Keeping clients and servers updated is one of the basic rules of Information Technology. There are many ways to update computers depending on the dimension of your company. In the end, there are three possibilities:
- Managed with default Windows Update
- Managed with WSUS
- Managed with SCCM
The last one is used by medium-large companies because System Center Configuration Manager is not only a patch manager but is also a full platform to administer the entire IT infrastructure. In this article we will see how to manage clients and servers with WSUS.
Windows Server Update Services is a role present in Windows Server since 2008, but it has been in place since 2001 under the name Software Update Services. WSUS enables administrators to manage the distribution of updates and hotfixes released for Microsoft products to computers in a corporate environment.
Install and Configure WSUS
To enable WSUS, it is necessary to select the related role in Server Manager, as shown in figure 1.
Leave all the settings in their default values, but select what role services must be installed (figure 2). The classic configuration uses the Windows Internal Database, based on SQL Express, and is fully managed by Windows.
To increase performance, it’s possible to use SQL Server. This can help to reduce the effort (CPU and RAM) on the WSUS machine. This scenario is also useful when there are many computers. Obviously, this has a cost, unless you already own a SQL Server license.
In the last tab of this wizard you have to select the path where WSUS will store the updates. The filesystem in this path must be NTFS and the size should be at least 150GB. If you use a virtual machine, add a dedicated disk only for WSUS.
Confirm all the selections and close the wizard. At the end of this procedure, you will be able to open the WSUS console from the start menu.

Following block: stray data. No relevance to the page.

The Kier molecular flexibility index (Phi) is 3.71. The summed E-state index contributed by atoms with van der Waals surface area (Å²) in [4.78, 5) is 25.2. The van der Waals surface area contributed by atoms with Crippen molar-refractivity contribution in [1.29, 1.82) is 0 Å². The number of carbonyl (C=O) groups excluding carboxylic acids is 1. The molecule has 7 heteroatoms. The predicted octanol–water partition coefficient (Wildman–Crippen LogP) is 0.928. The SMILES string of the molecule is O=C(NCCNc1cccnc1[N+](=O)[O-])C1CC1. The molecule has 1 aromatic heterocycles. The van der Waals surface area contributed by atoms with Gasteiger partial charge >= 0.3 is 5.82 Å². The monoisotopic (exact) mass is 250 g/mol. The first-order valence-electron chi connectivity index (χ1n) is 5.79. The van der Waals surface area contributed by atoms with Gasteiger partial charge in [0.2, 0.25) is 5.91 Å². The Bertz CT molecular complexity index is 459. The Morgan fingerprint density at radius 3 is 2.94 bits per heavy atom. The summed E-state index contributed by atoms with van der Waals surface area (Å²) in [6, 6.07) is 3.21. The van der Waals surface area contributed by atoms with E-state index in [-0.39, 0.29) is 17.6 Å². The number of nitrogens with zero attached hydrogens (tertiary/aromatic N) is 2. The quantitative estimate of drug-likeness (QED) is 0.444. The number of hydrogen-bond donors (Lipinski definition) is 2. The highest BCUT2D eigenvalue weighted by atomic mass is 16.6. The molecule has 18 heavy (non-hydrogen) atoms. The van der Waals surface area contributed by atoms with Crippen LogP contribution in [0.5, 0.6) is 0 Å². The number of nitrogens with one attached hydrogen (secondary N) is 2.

The wizard allows you to configure:
- Upstream Server: if the server is master or source
- Language of Updates
- Products to manage
- Schedule Time (I suggest at least 4 sync per day)
I will not go over the details because they’re very easy. The only point that I want to clarify is the classification, because it’s necessary to select all the checkboxes to provide updates for everything. On the Products, I will select only Windows Server 2019, but you should choose the operating system and software you have in your infrastructure.
Note: remember that Office 365 ProPlus cannot be managed via WSUS. The product is present in the catalog but unless you have SCCM, there’s no way to provide updates for it. More details are available in this article: https://blogs.technet.microsoft.com/wsus/2016/04/13/office-365-client-updates-via-wsus/
While your WSUS is working to synchronize the catalog, we have time to create the Group Policy to set our computers to use the local server to catch updates. This is an important aspect because there are many articles about the strategy to apply. It’s a must to set the auto-install policy for clients, but, for most servers, you should set the download mode only and install the updates manually during the non-business hours; you could also have a bunch of servers that can be installed automatically (depends if there’s a critical Line-of-Business application).
Create a new GPO called Manage WSUS – Server (for clients it can be Manage WSUS – Client) into the OU where servers are collocated. Don’t forget the OU Domain Controllers to avoid downloading the patches from external for each DC.